She may have been born this way, but that doesn’t mean Lady Gaga ever had an easy time of it. In a touching essay, her mom reveals the childhood torture Gaga endured and how it drove her to start a foundation to stop bullying for good.
Gaga’s mom Cynthia Germanotta penned the piece for The Daily Beast, and in it she shared the shocking treatment Gaga received at the hands of childhood bullies.
“When my daughter Stefani — who most people know as Lady Gaga — was a child, she had to learn painful lessons about the dangers of cruelty and the importance of kindness. She was creative and unequivocally her own person, but her peers didn’t always appreciate the things that made her unique — and different. As a result, they would sometimes taunt, humiliate or exclude her. It was hurtful for her to experience and heartbreaking for me to watch.
“But this mean-spirited treatment did more than sting in the moment — it shook Stefani’s confidence. The persistent, thoughtless cruelty of her peers caused Stefani to question her identity and self-worth. That self-doubt, in turn, led to anxiety, depression and destructive behavior. What in isolation may have been viewed as casually dispensed insults or ‘harmless pranks’ accumulated over time, causing a ripple effect that ate away at her emotional well-being.”
Germanotta explained that once Gaga rose to fame, she started hearing from fans around the world that they too were victims of bullying — and that they too suffered from depression and anxiety, self-harm and suicide attempts. So Gaga decided to do something about it.
“That’s why my daughter and I founded Born This Way Foundation. Grounded in the belief that the world can — and must — be a kinder and braver place, our organization is working to inspire young people to lead the best life possible and empower them with the tools they need to get there,” she explained.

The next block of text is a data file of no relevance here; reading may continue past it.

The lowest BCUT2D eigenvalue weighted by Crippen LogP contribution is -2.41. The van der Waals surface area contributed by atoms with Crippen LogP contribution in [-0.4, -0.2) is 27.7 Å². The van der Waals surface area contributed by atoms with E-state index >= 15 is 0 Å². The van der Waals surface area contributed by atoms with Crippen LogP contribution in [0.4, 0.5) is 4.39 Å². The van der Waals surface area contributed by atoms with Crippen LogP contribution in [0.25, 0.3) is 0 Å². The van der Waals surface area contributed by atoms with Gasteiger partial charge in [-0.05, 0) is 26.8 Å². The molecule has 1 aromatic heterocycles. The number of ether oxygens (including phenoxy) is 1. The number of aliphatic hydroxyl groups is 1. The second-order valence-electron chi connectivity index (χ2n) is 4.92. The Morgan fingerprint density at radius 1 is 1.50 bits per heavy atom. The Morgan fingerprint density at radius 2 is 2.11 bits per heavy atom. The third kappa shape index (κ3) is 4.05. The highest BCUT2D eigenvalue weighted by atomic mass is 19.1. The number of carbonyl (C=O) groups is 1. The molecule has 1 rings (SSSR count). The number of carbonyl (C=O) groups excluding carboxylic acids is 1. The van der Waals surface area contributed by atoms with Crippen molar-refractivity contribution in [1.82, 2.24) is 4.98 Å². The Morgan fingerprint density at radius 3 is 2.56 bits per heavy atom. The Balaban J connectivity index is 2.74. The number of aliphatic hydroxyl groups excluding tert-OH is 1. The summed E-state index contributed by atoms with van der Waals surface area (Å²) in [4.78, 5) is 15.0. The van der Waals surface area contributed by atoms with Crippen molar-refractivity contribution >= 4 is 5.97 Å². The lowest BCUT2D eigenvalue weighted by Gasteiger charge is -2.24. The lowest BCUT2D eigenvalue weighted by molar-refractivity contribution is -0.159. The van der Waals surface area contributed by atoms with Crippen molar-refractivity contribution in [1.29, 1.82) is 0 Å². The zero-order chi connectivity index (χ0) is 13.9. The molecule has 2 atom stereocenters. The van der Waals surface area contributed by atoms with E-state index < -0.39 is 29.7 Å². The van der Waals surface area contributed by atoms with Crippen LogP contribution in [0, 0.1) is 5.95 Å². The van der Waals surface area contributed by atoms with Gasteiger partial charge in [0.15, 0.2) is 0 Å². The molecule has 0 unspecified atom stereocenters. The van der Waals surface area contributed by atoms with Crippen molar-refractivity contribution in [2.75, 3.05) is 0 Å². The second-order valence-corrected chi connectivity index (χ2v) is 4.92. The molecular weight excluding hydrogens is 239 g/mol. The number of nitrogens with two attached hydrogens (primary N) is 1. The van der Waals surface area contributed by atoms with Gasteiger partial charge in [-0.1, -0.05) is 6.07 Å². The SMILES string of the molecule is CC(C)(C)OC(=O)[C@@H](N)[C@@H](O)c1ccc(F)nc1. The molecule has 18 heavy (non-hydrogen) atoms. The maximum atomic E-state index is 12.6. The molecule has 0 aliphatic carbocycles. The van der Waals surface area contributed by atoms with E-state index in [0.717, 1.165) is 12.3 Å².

In that vein, the foundation has joined with the Yale Center for Emotional Intelligence to launch the Emotion Revolution. “Dedicated to building awareness of the central role emotions play in young people’s learning, decision-making, relationships and achievement, the initiative is beginning with an unprecedented online survey of high school-age youth nationwide,” she said.
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Their research includes a sweeping survey of teens — “an opportunity for young people to make sure their voices are heard and for researchers to study how young people actually feel, how they want to feel and how to bridge the gap between the two,” she said.
When the data is compiled, it will be used to “[improve] our understanding of how to best equip them with the tools they need to succeed in every facet of life,” said Yale Center for Emotional Intelligence director Marc Brackett.